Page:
Road rage is certainly not a new concept. However, it seems to be one that’s rapidly growing in my part of the world. I’m sure that my city friends would scoff at the idea since the outside perception of our area is still somewhat rural. The reality is that our county has seen enormous change in the past few decades and we now are a relatively heavily populated collar county. For years families have moved to McHenry County from Chicago and its suburbs in search of a better quality of life.  So here we are now, newcomers and old-timers alike, needing to share roads which are ill-equipped to handle the increased number of vehicles.  Those of us who still farm here need to use the roads for our livlihood, year around but more often in the spring and fall months, to get equipment to fields in order to plant, cultivate, fertilize and harvest our crops.  Tension on the roads is at an all time high, and it’s time we learned to share.

In the past I’d only occasionally hear an anecdote involving a farm vehicle (tractor, combine or large truck) and a non-farm vehicle.  Perhaps the story would involve a near-collision or sometimes, worse.  Lately, the frequency of events has increased dramatically and it’s disturbing.  The incident that has hit our entire local agricultural community hardest is that of local farmer Mancel “Butch” Beard of Harvard, who was killed in July when the driver of a car ran into the tractor that Butch was driving.  We’re reminded of our sadness now that an awareness campaign is underway, with memorial donations paying for billboards such as the one shown in the photo.

Driving wide equipment on the roads has always been nerve-wracking for me; I’m usually “white knuckling” it all the way.  It gets scary when others on the raod refuse to share of slow down.  Car drivers need to put themselves in our position and realize that we are navigating around mailboxes, parked cars, garbage cans, guard rail and assorted other things placed close to the road.  If you find yourself on the road with farm equipment and see that we’re encountering one of these things on our side of the road, please be considerate and move over as far as you can safely, or stop if necessary, just until we’ve passed.  Please also realize how long it is going to take us to stop our equipment if necessary.  The tractor we’re driving could weigh about 20,000 lbs. and we could be pulling an implement weighing another few tons, or perhaps we’re driving a 30,000 lb. combine.  This mass does not stop as quickly and smoothly as your 3,000 lb. car, so please leave adequate space between us.   Car drivers also need to be aware of blind spots on the road such as curves or hills.  Do not try to pass us as we’re climbing a hill; if there’s something on the other side, there’s nowhere for us to go to get out of your way.  Remember that there are reasons for no-passing zones and they usually involve intersections, blind spots, or upcoming ingresses.  Please also use your turn signals so that we have an idea where you’re going.  Go ahead and pass when it’s safe, but the one-fingered salute out the window on the way by isn’t really necessary.  Remember too, we will be turning off the road at some point, so please pay attention to our signals.  Believe me, we want to be off the road as quickly as possible and will go as fast as we safely can to get to our destination.  Unfortunately it’s always going to be slower than your car.  Please show us a little courtesy, after all we’re just trying to do our job.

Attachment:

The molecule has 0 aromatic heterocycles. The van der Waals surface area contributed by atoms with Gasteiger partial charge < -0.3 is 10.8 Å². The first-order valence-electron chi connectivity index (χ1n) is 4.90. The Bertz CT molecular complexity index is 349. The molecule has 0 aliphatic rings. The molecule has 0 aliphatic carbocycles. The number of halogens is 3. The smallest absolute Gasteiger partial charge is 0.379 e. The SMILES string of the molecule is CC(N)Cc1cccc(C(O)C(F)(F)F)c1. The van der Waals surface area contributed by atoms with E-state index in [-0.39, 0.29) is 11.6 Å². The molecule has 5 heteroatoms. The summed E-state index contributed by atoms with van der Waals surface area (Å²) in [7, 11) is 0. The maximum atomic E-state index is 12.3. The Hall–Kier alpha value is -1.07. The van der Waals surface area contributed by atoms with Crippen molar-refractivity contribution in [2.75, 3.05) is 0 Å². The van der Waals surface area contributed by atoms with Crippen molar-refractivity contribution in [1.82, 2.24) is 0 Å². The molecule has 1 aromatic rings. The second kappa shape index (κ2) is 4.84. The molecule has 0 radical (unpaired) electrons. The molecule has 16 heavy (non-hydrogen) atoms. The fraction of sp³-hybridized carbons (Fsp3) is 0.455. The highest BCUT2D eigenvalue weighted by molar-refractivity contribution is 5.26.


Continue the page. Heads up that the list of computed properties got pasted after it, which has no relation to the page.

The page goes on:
The road rage topic came up last week at a Farm Bureau meeting.  A few of my fellow board members also expressed their concerns, stating that this year has been the worst ever for near-misses and face to face encounters with enraged drivers.  One farmer told me that a driver who had been behind him sped around him and passed, then stopped suddenly in front of him, put his car in park, exited and approached the combine in an aggressively agitated state and screamed at him, “You #&*%^, I’m going to be late for my tee time!”  Really?  I don’t get it.  Maybe people are just more stressed these days given the turmoil in the world.  No matter what the reason, these dangerous practices have got to stop.  We’re working out here (not golfing), growing food and fuel for you and your families.  Please have patience with us.  I don’t want to see anymore billboards.

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